As East Nashville got busier and more expensive, holding on to the Porter Ave. lease became harder and hopes to expand got bogged down. So Rubin was shown a much larger space on Main Street, and the Wash moved with great expectations in 2015. They expanded hours to be a three-meal a day place, sold coffee and booked successful shows. But the business relationship got strained. Rubin departed the situation in late 2017, and Wash 2.0 closed in January of 2018.

Then began the slow process that led to Eastside Bowl. Rubin hooked up with his friend and fellow venue expert Chark Kinsolving, a man long of hair and rich in talents, including building things, from stages to bars to sound systems. Much of the handiwork building out the legendary Mercy Lounge and Cannery Ballroom, which he co-owns, was his. Chark was already on the trail of renovating a historic bowling alley in Madison, so he and Rubin began planning that out in detail. After months of planning, they were blindsided by a lease agreement that just couldn’t work in a space requiring extensive renovation. And in the wake of that setback, another landholder showed them the Kmart.

Eastside Bowl

The Eastside Bowl team did not go in with a modest or parsimonious mindset. The grand, subdivided space, the 19-foot ceilings and the groovy mid-century modern retro fixtures and surfaces took time, deliberation and investment. “Chark and I kind of had the basic vibe for what we wanted to do. And I would say our North Star was 1973. So we had a lot of design ideas.”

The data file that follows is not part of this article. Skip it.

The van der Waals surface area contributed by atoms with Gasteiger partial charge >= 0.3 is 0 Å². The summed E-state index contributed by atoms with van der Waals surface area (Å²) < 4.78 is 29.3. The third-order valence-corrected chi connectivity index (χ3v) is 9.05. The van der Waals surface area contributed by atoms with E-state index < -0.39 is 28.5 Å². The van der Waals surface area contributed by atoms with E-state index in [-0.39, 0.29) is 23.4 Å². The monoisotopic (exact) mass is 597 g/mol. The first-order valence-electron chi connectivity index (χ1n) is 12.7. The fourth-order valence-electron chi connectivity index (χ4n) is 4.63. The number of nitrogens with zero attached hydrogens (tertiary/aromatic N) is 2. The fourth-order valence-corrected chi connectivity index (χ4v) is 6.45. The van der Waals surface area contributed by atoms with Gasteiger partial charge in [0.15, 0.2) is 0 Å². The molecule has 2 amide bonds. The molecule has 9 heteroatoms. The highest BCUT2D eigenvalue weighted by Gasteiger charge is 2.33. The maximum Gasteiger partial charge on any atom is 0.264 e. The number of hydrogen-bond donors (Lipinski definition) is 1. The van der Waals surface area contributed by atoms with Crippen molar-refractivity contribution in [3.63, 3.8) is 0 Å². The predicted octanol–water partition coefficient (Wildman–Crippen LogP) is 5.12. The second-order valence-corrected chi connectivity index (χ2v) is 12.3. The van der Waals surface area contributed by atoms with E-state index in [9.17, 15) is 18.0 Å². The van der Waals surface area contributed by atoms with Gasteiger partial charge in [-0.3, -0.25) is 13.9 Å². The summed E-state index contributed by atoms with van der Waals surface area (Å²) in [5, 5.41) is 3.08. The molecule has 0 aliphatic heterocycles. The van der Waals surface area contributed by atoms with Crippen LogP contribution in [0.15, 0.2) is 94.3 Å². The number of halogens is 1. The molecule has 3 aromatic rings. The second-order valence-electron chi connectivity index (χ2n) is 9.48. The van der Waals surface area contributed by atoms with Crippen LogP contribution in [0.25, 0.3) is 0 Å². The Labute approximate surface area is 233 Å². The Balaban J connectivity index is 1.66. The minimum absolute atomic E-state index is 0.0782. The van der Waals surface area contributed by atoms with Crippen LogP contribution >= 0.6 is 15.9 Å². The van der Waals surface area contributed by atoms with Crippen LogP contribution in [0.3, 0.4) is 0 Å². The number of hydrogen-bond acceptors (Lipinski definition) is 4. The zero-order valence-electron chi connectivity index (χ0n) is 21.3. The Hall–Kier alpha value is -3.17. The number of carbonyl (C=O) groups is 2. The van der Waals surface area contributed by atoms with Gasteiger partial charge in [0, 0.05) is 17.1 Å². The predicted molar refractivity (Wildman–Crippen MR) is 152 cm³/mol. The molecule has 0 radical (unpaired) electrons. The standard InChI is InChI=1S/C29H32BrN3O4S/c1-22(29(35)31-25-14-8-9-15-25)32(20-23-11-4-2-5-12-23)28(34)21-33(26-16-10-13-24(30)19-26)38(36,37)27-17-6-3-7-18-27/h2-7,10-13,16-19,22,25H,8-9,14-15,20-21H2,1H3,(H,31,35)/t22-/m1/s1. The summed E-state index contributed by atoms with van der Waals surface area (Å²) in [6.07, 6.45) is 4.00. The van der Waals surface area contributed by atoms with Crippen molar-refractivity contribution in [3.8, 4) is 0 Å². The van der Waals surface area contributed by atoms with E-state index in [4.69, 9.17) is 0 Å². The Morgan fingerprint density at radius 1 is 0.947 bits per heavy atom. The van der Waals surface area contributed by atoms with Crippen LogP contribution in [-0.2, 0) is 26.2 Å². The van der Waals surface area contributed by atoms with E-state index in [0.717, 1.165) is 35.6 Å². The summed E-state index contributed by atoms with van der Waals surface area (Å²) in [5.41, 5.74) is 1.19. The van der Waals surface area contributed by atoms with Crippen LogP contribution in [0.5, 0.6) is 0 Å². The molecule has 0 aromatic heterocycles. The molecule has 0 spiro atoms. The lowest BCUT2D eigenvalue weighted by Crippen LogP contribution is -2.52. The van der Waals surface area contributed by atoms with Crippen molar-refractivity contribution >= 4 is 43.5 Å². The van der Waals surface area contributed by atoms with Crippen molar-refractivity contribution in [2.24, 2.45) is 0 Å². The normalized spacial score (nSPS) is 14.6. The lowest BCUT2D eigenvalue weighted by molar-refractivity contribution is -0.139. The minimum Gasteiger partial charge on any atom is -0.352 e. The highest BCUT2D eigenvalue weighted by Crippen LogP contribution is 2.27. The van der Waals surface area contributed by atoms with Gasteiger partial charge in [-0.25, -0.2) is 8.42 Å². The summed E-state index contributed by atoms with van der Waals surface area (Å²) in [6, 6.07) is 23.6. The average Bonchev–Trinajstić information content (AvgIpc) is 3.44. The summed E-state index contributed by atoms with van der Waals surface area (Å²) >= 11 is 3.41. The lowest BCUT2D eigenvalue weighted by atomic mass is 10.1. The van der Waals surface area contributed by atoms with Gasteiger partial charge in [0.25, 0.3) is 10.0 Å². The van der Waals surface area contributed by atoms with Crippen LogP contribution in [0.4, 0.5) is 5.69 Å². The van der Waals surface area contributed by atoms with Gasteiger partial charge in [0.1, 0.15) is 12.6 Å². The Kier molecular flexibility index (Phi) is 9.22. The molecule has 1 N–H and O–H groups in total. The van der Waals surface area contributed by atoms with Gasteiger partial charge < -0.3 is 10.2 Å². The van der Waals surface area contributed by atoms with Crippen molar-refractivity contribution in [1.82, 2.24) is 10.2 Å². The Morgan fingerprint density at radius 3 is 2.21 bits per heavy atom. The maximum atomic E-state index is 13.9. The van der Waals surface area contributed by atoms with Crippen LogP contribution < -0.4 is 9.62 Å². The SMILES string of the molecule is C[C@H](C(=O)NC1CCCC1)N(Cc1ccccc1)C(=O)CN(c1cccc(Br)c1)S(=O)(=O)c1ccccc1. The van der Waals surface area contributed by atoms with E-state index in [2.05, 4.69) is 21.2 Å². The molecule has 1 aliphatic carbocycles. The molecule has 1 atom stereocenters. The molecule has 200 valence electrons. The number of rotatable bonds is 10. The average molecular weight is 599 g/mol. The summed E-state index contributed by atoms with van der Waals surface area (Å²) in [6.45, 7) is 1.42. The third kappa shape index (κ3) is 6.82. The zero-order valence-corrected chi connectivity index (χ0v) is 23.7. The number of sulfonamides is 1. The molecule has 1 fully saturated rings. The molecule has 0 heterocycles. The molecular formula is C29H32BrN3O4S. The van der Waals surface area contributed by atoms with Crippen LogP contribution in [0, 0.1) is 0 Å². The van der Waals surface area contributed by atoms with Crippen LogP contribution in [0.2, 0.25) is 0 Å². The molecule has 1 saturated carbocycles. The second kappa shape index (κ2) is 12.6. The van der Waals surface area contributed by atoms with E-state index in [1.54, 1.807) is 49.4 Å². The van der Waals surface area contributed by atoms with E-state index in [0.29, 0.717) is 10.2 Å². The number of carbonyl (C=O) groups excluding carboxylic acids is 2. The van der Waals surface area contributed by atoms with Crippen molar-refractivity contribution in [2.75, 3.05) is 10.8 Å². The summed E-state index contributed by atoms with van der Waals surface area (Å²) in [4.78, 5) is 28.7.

Think of that when you ogle the smoked glass behind the bar, the hand-inked bowling pin wallpaper, the super graphic carpet whose pattern was designed by a woman in South Africa, the atomic neon ball above the main entrance and the Formica tabletops, each with its own painting of Chark and Jamie’s favorite rock and roll bands - The Who, the Stones, Tom Petty and the Heartbreakers - all done in neon colors designed to dance under black lights like some updated teenage bedroom from the analog age.

“When I finally walked away from the new Wash, which is what I did, I didn't know what my next chapter was. At all,” says Rubin. But there’s something tenacious in this middle-aged rock and roller with his spiked salt and pepper hair. He gets knocked down and springs back up, much like the bowling pins in his new establishment. “I always want to finish things, you know? I don't like leaving things open ended. I'm a creative, I guess. And when somebody throws a task at me, or an idea, or whatever, my brain just spins. And I go, and I don't stop until it's completed, or it's a complete catastrophe. And you go: Oh well, On to the next thing!”

Lovers of music, Nashville, cocktails, mid-century design, and East Nashville are collectively hoping there is no next thing, as long as there is this thing.

Eastside Bowl